Courts rejected two earlier FCC attempts to craft Net Neutrality rules and told the agency that if it wanted to adopt such protections it needed to use the proper legal foundation: Title II. In February 2015, the FCC did just that when it reclassified broadband providers as common carriers under Title II.
Title II gave the FCC the authority it needed to ensure that companies like AT&T, Comcast and Verizon can’t block, throttle or otherwise interfere with web traffic. Title II preserved the internet’s level playing field, allowing people to share and access information of their choosing. These rules ushered in a historic era of online innovation and investment.
The Title II rules also withstood two challenges from industry. Free Press helped argue the case defending the FCC — and on June 14, 2016, a federal appeals court upheld the open-internet protections in all respects.
Why is Net Neutrality so crucial for communities of color?
The open internet allows people of color to tell their own stories and organize for racial justice. When activists are able to turn out thousands of people in the streets at a moment’s notice, it’s because ISPs aren’t allowed to block their messages or websites.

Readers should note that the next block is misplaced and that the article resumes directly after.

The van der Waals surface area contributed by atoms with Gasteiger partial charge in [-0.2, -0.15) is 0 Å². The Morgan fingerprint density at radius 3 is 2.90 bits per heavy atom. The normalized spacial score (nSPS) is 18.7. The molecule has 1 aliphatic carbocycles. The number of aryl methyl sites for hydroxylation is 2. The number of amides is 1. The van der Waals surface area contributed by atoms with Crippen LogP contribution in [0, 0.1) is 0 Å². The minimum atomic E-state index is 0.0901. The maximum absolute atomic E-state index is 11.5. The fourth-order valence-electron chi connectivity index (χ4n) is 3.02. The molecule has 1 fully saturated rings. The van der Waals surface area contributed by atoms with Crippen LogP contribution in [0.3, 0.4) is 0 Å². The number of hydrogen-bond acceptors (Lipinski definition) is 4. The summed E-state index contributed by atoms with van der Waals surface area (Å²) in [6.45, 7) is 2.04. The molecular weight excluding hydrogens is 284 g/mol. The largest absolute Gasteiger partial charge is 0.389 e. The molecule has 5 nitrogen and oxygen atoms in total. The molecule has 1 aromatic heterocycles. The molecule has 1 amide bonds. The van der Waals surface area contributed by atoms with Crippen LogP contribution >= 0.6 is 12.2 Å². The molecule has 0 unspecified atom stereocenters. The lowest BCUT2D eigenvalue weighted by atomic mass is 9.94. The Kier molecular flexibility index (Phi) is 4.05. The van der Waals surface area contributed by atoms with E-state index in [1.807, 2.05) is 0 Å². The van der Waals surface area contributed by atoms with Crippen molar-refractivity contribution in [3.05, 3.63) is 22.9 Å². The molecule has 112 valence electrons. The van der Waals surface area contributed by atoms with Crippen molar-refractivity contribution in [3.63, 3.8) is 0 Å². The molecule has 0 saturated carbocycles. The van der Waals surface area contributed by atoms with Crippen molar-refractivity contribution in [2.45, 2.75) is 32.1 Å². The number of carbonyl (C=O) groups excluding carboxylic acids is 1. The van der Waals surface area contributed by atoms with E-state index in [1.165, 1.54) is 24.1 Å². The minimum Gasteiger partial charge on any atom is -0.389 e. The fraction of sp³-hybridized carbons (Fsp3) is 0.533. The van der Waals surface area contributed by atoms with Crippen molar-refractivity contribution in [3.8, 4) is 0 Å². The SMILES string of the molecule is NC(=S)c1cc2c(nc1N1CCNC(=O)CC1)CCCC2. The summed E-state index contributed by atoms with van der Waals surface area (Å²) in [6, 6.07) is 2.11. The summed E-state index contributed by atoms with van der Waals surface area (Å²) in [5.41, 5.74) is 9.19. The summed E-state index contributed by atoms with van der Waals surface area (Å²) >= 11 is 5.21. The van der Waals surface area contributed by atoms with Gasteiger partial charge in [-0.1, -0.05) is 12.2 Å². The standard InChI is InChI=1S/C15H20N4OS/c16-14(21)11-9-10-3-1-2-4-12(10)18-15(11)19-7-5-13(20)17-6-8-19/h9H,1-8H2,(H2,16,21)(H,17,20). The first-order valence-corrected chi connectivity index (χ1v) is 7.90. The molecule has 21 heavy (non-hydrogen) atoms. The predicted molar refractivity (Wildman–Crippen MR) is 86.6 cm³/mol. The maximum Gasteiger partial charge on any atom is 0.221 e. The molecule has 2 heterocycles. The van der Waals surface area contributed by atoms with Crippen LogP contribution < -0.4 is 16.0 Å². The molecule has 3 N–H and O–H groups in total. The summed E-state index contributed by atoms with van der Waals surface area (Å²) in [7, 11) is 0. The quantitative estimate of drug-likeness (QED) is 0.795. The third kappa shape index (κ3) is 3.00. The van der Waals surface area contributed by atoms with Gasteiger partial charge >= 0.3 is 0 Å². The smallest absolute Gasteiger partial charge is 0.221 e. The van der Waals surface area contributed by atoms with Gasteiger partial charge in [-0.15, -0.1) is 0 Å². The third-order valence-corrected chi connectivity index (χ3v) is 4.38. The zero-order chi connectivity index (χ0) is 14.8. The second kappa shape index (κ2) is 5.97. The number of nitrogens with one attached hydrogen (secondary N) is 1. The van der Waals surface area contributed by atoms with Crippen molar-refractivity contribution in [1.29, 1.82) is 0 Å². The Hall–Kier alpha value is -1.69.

The mainstream media have long misrepresented, ignored and harmed people of color. And thanks to systemic racism, economic inequality and runaway media consolidation, people of color own just a handful of broadcast stations.
This dynamic will only get worse: In 2017, Chairman Pai demolished most of the remaining media-ownership rules. The lack of diverse ownership is a primary reason why the media have gotten away with criminalizing and dehumanizing communities of color.
The open internet allows people of color and other vulnerable communities to bypass traditional media gatekeepers. Without Net Neutrality, ISPs could block speech and prevent dissident voices from speaking freely online. Without Net Neutrality, people of color would lose a vital platform.
And without Net Neutrality, millions of small businesses owned by people of color wouldn’t be able to compete against larger corporations online, which would deepen economic disparities.
Why is Net Neutrality important for businesses?
Net Neutrality is crucial for small business owners, startups and entrepreneurs, who rely on the open internet to launch their businesses, create markets, advertise their products and services, and reach customers. We need the open internet to foster job growth, competition and innovation.
It’s thanks to Net Neutrality that small businesses and entrepreneurs have been able to thrive online. But without Net Neutrality, ISPs will exploit their gatekeeper position and destroy the internet’s fair and level playing field.
Without Net Neutrality, the next Google or Facebook will never get off the ground.
What can we do now?
Congress has the power to reverse the FCC’s vote. Urge your lawmakers to use a “resolution of disapproval” to overturn the FCC’s decision to dismantle the Net Neutrality rules.
The Trump administration is doing everything in its power to clamp down on dissent. If we lose Net Neutrality, it will have succeeded.